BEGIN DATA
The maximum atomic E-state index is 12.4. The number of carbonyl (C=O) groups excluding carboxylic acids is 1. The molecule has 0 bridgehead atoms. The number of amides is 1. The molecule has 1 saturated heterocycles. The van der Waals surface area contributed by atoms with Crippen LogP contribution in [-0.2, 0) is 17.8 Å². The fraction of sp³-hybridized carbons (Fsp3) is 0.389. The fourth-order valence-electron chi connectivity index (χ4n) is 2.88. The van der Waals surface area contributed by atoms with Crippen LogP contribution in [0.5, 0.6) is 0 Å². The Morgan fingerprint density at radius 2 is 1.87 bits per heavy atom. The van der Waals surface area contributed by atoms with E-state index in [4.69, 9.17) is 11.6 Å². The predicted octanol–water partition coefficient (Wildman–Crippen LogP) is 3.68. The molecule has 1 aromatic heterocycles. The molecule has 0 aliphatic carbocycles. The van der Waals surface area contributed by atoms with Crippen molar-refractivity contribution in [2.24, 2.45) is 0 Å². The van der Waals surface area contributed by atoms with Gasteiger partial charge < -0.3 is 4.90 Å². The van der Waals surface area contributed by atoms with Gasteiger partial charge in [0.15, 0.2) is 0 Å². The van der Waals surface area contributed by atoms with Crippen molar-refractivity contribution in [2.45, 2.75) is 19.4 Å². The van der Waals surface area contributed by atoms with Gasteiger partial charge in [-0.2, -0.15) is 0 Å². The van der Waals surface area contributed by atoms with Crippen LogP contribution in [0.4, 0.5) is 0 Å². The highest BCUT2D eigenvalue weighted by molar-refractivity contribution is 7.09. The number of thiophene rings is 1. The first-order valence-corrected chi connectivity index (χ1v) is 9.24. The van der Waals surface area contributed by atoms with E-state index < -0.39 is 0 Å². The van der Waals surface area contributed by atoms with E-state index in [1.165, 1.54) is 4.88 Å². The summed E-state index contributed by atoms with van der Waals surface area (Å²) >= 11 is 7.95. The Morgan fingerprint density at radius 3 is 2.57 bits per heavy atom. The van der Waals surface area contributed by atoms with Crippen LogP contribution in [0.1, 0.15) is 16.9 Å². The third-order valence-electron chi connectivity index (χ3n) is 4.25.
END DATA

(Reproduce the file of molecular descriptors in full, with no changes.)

The maximum atomic E-state index is 12.4. The number of carbonyl (C=O) groups excluding carboxylic acids is 1. The molecule has 0 bridgehead atoms. The number of amides is 1. The molecule has 1 saturated heterocycles. The van der Waals surface area contributed by atoms with Crippen LogP contribution in [-0.2, 0) is 17.8 Å². The fraction of sp³-hybridized carbons (Fsp3) is 0.389. The fourth-order valence-electron chi connectivity index (χ4n) is 2.88. The van der Waals surface area contributed by atoms with Crippen LogP contribution in [0.5, 0.6) is 0 Å². The Morgan fingerprint density at radius 2 is 1.87 bits per heavy atom. The van der Waals surface area contributed by atoms with E-state index in [4.69, 9.17) is 11.6 Å². The predicted octanol–water partition coefficient (Wildman–Crippen LogP) is 3.68. The molecule has 1 aromatic heterocycles. The molecule has 0 aliphatic carbocycles. The van der Waals surface area contributed by atoms with Crippen molar-refractivity contribution in [2.24, 2.45) is 0 Å². The van der Waals surface area contributed by atoms with Gasteiger partial charge < -0.3 is 4.90 Å². The van der Waals surface area contributed by atoms with Gasteiger partial charge in [0.15, 0.2) is 0 Å². The van der Waals surface area contributed by atoms with Crippen molar-refractivity contribution in [2.45, 2.75) is 19.4 Å². The van der Waals surface area contributed by atoms with Gasteiger partial charge in [-0.2, -0.15) is 0 Å². The van der Waals surface area contributed by atoms with Crippen LogP contribution in [0.4, 0.5) is 0 Å². The highest BCUT2D eigenvalue weighted by molar-refractivity contribution is 7.09. The number of thiophene rings is 1. The first-order valence-corrected chi connectivity index (χ1v) is 9.24. The van der Waals surface area contributed by atoms with E-state index < -0.39 is 0 Å². The van der Waals surface area contributed by atoms with E-state index in [1.165, 1.54) is 4.88 Å². The summed E-state index contributed by atoms with van der Waals surface area (Å²) >= 11 is 7.95. The Morgan fingerprint density at radius 3 is 2.57 bits per heavy atom. The van der Waals surface area contributed by atoms with Crippen LogP contribution in [0.1, 0.15) is 16.9 Å². The third-order valence-electron chi connectivity index (χ3n) is 4.25.